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B-1 Bomber Is ‘Beacon’ to Soviet Radar, Sources Allege

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Times Staff Writer

The Air Force has discovered that the electronic countermeasures system on the new B-1B bomber, rather than thwarting radar detection, actually creates a “beacon effect” and makes it easier for the Soviets to spot the plane, congressional sources said Wednesday.

Because the costly and controversial bomber is specifically designed to penetrate to Soviet targets by avoiding radar detection, the discovery was described by one knowledgeable source as “the most dramatic yet” in the plane’s troubled history.

One source said that the Air Force already is attempting to correct the problem and that Pentagon officials are confident it will not derail the program, a cornerstone of the Reagan Administration’s military buildup.

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Could Provoke Congress

However, the flaw could make Congress more resistant to future Pentagon requests for new high technology weapons systems that go into production before testing is complete. About half the 100 B-1B bombers ordered have already been delivered.

The Times reported Jan. 9 that shortcomings in the bomber’s electronic radar-jamming system mean that it cannot safely fly over certain Soviet anti-aircraft sites as it was supposed to be able to do, requiring it to fly around them.

An Air Force spokesman declined immediate comment on the reported quirk in the bomber’s sophisticated “black boxes.” Sources said that the problem was discussed in secret by members of two subcommittees of the House Armed Services Committee on Wednesday after they received in public session a General Accounting Office report on other previously disclosed troubles with the plane, ranging from fuel leaks to navigational difficulties.

Air Force witnesses are to appear today before the House panels and are expected to defend the bomber against a rising chorus of congressional criticism.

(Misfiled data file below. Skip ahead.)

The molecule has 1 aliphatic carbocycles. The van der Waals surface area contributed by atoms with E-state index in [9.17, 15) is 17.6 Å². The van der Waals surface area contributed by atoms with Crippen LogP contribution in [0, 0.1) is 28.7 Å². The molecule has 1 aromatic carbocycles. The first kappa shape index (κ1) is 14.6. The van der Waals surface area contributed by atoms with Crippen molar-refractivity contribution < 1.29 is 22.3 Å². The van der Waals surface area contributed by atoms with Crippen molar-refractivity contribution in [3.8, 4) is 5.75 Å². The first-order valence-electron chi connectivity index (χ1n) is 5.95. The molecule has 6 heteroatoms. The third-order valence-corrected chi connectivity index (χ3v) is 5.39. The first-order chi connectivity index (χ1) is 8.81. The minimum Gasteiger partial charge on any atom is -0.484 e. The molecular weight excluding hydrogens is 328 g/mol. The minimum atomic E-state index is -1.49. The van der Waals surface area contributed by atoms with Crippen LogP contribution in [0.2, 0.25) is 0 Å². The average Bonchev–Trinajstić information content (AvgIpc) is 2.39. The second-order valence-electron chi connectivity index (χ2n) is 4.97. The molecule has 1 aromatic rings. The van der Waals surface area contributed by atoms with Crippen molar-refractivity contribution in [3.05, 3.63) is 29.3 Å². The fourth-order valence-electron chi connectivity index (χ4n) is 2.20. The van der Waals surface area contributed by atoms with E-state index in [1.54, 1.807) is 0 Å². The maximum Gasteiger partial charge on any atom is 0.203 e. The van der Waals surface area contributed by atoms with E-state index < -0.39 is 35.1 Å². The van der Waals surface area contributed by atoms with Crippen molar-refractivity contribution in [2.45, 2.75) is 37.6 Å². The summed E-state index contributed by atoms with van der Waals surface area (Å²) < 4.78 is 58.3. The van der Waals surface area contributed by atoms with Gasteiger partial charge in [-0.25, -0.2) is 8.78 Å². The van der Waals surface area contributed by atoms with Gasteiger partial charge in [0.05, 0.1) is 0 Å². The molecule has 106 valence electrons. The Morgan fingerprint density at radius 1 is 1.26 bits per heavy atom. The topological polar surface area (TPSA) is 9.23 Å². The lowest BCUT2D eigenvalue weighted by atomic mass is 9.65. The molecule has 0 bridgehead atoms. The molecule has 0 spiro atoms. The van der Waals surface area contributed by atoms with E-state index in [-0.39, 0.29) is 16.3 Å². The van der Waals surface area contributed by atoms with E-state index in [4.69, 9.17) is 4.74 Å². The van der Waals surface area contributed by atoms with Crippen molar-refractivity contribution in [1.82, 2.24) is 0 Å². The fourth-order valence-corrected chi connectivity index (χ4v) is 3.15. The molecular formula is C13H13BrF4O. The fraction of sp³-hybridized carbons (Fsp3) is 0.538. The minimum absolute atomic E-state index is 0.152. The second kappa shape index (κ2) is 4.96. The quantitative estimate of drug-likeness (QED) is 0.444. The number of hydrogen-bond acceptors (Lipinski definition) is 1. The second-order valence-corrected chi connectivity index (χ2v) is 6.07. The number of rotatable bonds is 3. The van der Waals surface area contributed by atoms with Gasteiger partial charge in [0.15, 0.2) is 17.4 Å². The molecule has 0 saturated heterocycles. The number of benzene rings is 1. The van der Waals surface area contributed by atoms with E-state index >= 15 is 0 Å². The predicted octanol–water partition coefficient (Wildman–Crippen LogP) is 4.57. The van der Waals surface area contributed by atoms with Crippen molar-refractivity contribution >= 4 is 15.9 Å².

‘Fantastic Flying Machine’

On Monday, Gen. John T. Chain Jr., commander-in-chief of the Strategic Air Command, told a Senate Armed Services subcommittee that the B-1B is a “fantastic flying machine” and “the best warplane in the world today.” And Defense Secretary Caspar W. Weinberger last month called it “the most advanced bomber in the world” and said that suggestions it could not penetrate Soviet air space were “utter nonsense.”

Aspin Hints at Problem

Rep. Les Aspin (D-Wis.), chairman of the parent House committee who presided Wednesday at the opening session of what he said would be a “major review” of the B-1B, hinted at the new problem in his questioning of Frank C. Conahan, assistant comptroller general who heads the GAO’s national security division.

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Referring to “rumors I keep hearing,” Aspin asked Conahan whether the B-1B’s electronic countermeasures system “does the opposite” of what it was designed to do and actually “becomes a beacon for Soviet radar.”

Go Into Closed Session

Conahan, who had given the subcommittees a more extensive classified version of the report he delivered in open session, replied: “I can only comment on that in closed session.”

A short time later, the panels went into closed session and sources said afterwards that the “beacon effect” was one topic discussed.

“We don’t know how difficult it will be to fix,” one source said, “but right now it causes the B-1 to stand out like a lighthouse” on Soviet radar screens. “It may not be the most difficult or critical problem, but it is the most dramatic yet.”

The source would not give further details on the “beacon effect,” saying only that “it is a problem in the 100 or so black boxes” that make up the plane’s electronic countermeasures system.

Conahan, testifying on results of a six-month study by the congressional watchdog committee, asserted that the B-1B “can essentially proceed to its target, deliver its load and do its mission.”

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Criteria Set by Congress

But, he added, “it can’t do any of those things at its design capability,” the performance level set six years ago when Congress, at President Reagan’s urging, voted to build 100 of the planes at a cost of about $200 million each.

The B-1B is intended to bridge the gap in the nation’s nuclear arsenal between the aging B-52 bomber and the radar-elusive stealth bomber now under development.

About 50 B-1Bs have been delivered and the Air Force has asked for $800 million to repair and upgrade the craft, whose air frame is manufactured by Rockwell International. Conahan told the subcommittees that the fixes are expensive, but that Congress has little choice but to go ahead with the program because of the extensive investment already made.

However, he said, “What we need to do is learn some lessons for the future,” adding that most of the problems stem from “concurrency”--in effect manufacturing the plane while tests on critical systems are still under way.

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